‘Economic sabotage’ eyed in sugar imports
The Department of Justice and the Ombudsman should look into the Duterte administration’s bid to import 200,000 metric tons of sugar in addition to other food importations, an opposition representative said on Friday.
Bayan Muna Rep. Carlos Isagani Zarate, deputy minority leader in the House of Representatives, slammed the government for its “default solution” of “unbridled importation” at the expense of the country’s agriculture sector.
“If there’s African swine fever, it’s to import pork. If there’s pestilence, import rice. If there’s bird flu, import chicken. If galunggong (blackfin scad) prices go up, import galunggong. If there’s a typhoon, import sugar,” Zarate said in a statement.
“They [are] too eager to look for justifications to import any product. This pattern raises doubts,” he said.
DA: Nothing irregular
The latest example, Zarate said, was the government’s plan to import 200,000 MT of sugar, which the Sugar Regulatory Administration (SRA) approved on Feb. 8.
“In their desire to import 200,000 MT of sugar, it seems the SRA and the Department of Agriculture (DA) is sabotaging our own sugar industry, not just the planters but the plantation workers and farmers,” Zarate said.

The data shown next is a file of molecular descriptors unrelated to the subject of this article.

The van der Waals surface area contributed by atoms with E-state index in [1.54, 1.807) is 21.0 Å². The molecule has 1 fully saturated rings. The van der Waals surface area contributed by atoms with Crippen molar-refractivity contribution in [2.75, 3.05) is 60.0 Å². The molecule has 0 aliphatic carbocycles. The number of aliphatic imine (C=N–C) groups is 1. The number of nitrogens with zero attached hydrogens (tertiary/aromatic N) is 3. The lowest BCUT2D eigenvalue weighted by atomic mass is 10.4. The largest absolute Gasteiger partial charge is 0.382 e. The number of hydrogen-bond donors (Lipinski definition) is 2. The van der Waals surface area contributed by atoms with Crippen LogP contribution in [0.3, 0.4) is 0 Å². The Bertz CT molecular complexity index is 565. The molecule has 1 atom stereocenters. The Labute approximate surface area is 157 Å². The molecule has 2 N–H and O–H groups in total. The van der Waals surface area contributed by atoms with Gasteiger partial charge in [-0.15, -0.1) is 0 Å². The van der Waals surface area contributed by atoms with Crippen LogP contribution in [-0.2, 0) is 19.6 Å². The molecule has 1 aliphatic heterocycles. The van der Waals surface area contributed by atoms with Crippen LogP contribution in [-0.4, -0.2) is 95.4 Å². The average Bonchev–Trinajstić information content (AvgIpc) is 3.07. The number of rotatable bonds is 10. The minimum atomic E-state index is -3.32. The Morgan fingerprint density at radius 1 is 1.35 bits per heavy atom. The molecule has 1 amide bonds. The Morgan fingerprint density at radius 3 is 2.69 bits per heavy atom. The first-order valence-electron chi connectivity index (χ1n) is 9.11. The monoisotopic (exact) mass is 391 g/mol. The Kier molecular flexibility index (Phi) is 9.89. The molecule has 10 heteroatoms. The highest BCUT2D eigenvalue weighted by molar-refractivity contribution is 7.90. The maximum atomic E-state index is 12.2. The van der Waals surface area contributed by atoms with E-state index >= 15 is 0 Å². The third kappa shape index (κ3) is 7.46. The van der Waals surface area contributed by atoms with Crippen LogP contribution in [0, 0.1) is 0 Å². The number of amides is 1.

“It’s very apparent that this will favor someone. This is not only [irregular], but is also economic sabotage given that we are in a pandemic and struggling to uplift the economy,” he said.
But Agriculture Secretary William Dar insisted that there was nothing irregular in the importations and those were driven by facts.
“There is no truth to claims that our decision to import [was] driven by corruption. This is backed by data and we hope the public understands this,” Dar said during a Laging Handa briefing.
He insisted that a “prefinal crop estimate” of raw sugar production was at 2.072 million MT, which was lower than the 2.099 million MT prefinal crop estimate before Typhoon “Odette” (international name: Rai) hit in December 2021.
Sugar production up 42%
But only days before Dar approved the sugar importation, the SRA itself reported that refined sugar production in the first week of February grew by 42 percent to 353,779.1 MT and the total sugarcane milled was at 12.09 million MT.
The SRA also reported that the raw sugar supply was up by 2.3 percent to 1.27 million MT with six more months remaining in the sugar crop year, which ends in August.
“Why are we importing sugar while our sugar producers are claiming that sugar production has increased compared to the previous year? We are at 1.2 million MT, compared to 900,000 MT the previous year,” Zarate said.
“Sugar prices also went down and Odette did not damage sugarcane farms. So there is no reason to import sugar,” he said.
“If the DA is saying that prices of food items are high, then they should study placing price controls on food items, like galunggong and sugar,” Zarate added.
The Regional Trial Court in Sagay, Negros Occidental, stopped the approved importation upon the complaint of the Rural Sugar Planters Association.
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